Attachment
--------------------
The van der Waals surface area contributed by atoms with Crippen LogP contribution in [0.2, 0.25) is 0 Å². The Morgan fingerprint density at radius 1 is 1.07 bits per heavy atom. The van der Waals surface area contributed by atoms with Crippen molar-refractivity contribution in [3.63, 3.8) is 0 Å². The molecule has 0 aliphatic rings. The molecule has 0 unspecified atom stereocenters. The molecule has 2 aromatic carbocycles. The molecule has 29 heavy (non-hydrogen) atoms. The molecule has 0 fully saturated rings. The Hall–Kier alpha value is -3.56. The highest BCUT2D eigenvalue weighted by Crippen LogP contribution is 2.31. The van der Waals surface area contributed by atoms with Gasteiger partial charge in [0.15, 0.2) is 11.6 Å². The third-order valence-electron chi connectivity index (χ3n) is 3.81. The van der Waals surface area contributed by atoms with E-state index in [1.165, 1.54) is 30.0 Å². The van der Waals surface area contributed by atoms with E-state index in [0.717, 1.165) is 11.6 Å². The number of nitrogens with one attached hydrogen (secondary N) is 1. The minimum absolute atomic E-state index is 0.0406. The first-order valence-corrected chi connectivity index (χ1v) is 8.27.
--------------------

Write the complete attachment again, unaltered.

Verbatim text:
The van der Waals surface area contributed by atoms with Crippen LogP contribution in [0.2, 0.25) is 0 Å². The Morgan fingerprint density at radius 1 is 1.07 bits per heavy atom. The van der Waals surface area contributed by atoms with Crippen molar-refractivity contribution in [3.63, 3.8) is 0 Å². The molecule has 0 aliphatic rings. The molecule has 0 unspecified atom stereocenters. The molecule has 2 aromatic carbocycles. The molecule has 29 heavy (non-hydrogen) atoms. The molecule has 0 fully saturated rings. The Hall–Kier alpha value is -3.56. The highest BCUT2D eigenvalue weighted by Crippen LogP contribution is 2.31. The van der Waals surface area contributed by atoms with Gasteiger partial charge in [0.15, 0.2) is 11.6 Å². The third-order valence-electron chi connectivity index (χ3n) is 3.81. The van der Waals surface area contributed by atoms with E-state index in [1.165, 1.54) is 30.0 Å². The van der Waals surface area contributed by atoms with E-state index in [0.717, 1.165) is 11.6 Å². The number of nitrogens with one attached hydrogen (secondary N) is 1. The minimum absolute atomic E-state index is 0.0406. The first-order valence-corrected chi connectivity index (χ1v) is 8.27.